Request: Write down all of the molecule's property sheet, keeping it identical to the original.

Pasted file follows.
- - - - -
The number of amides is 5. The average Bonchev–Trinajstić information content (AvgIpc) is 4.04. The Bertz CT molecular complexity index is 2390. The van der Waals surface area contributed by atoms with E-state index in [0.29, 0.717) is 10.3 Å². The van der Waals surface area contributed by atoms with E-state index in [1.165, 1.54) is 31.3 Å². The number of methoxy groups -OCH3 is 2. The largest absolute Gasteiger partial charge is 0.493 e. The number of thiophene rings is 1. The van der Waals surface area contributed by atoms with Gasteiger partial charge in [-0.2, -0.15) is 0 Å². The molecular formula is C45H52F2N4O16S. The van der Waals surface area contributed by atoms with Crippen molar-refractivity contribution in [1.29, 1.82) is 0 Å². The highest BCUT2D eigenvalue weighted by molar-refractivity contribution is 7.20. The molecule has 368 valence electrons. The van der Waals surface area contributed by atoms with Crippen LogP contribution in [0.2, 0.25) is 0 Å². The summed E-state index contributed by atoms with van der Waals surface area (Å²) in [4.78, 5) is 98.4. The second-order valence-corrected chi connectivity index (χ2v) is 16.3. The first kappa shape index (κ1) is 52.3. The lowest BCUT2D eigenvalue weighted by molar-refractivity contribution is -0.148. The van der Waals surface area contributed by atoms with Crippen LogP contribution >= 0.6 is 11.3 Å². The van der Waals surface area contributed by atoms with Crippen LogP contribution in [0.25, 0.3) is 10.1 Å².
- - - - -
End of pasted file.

The number of amides is 5. The average Bonchev–Trinajstić information content (AvgIpc) is 4.04. The Bertz CT molecular complexity index is 2390. The van der Waals surface area contributed by atoms with E-state index in [0.29, 0.717) is 10.3 Å². The van der Waals surface area contributed by atoms with E-state index in [1.165, 1.54) is 31.3 Å². The number of methoxy groups -OCH3 is 2. The largest absolute Gasteiger partial charge is 0.493 e. The number of thiophene rings is 1. The van der Waals surface area contributed by atoms with Gasteiger partial charge in [-0.2, -0.15) is 0 Å². The molecular formula is C45H52F2N4O16S. The van der Waals surface area contributed by atoms with Crippen molar-refractivity contribution in [1.29, 1.82) is 0 Å². The highest BCUT2D eigenvalue weighted by molar-refractivity contribution is 7.20. The molecule has 368 valence electrons. The van der Waals surface area contributed by atoms with Crippen LogP contribution in [0.2, 0.25) is 0 Å². The summed E-state index contributed by atoms with van der Waals surface area (Å²) in [4.78, 5) is 98.4. The second-order valence-corrected chi connectivity index (χ2v) is 16.3. The first kappa shape index (κ1) is 52.3. The lowest BCUT2D eigenvalue weighted by molar-refractivity contribution is -0.148. The van der Waals surface area contributed by atoms with Crippen LogP contribution >= 0.6 is 11.3 Å². The van der Waals surface area contributed by atoms with Crippen LogP contribution in [0.25, 0.3) is 10.1 Å².